I understand what you are saying Quillman but with all due respect, +/-0.010” is an order of tolerance that I would expect from someone using a pedestal drill. This is a total deviation of in excess of 1/2mm. A CNC machine should be easily capable of working to tolerances in the order of +/-0.0004" (+/-100 microns). Of course the tighter the tolerance the higher the cost due to higher quality machinery costs, more tool passes, more frequent tool tip changes, etc., and therefore as you say, it is possible that the tolerance gets backed off a bit. I would however still be bitterly disappointed in the quality of a product if I could beat it with a pointed setscrew and a pencil! Working off the drawing I have is as I said in my last post, simply not an option due to the lack of detail. I guess I was just hoping someone had a proper drawing to save some work.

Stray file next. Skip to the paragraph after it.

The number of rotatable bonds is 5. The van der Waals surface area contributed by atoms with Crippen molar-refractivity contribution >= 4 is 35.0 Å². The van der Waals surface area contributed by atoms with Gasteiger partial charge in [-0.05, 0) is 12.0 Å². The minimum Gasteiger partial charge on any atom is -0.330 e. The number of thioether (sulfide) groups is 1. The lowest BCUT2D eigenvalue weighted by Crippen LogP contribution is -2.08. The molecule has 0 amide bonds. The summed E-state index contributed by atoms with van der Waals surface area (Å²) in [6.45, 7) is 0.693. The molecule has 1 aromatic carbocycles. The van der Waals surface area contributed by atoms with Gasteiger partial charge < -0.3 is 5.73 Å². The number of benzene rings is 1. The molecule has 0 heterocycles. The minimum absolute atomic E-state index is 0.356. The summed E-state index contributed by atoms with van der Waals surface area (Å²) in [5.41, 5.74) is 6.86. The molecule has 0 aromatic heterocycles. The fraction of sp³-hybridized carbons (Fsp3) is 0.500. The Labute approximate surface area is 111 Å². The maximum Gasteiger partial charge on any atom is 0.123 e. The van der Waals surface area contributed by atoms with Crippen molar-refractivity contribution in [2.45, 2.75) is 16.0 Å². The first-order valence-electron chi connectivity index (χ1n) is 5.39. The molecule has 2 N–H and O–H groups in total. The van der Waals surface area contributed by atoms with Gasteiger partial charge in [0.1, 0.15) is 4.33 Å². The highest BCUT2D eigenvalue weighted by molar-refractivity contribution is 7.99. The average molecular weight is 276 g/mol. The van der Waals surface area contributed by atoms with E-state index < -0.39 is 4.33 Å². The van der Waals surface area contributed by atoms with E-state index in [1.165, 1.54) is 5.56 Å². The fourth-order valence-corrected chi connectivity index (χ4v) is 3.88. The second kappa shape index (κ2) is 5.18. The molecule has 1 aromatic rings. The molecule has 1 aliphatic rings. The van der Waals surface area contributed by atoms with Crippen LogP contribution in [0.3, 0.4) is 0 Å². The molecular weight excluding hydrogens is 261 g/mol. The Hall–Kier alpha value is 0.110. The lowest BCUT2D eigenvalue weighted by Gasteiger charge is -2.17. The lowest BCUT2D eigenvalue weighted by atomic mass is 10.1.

Cherryville Chuck you stated that “This is a tremendously dangerous practice and should never be done.” Danger is a relative subject. I have seen a demonstration of what can happen when a work piece is fed into a router table from the trailing edge side of the bit. The demonstrator also fed it in by hand – BRAVE! I wonder if this was the same demonstration you mention as I seem to remember it was a routing celeb that did it. I have to say that with a bit of forethought, concentration, fingerboards and ALWAYS feeding into the leading edge of the cutter there seems to be little danger. I also tend to run my finger boards quite tight. Certainly I have never ever had a mishap by using this approach. Also I have both the bit rotation and feed direction etched onto the router base plate on my table so I do not even have to stop and think which is the safe(er) feed direction. Having said that I have never fallen off a ladder either but we are not allowed to use these anymore as they are now considered too dangerous.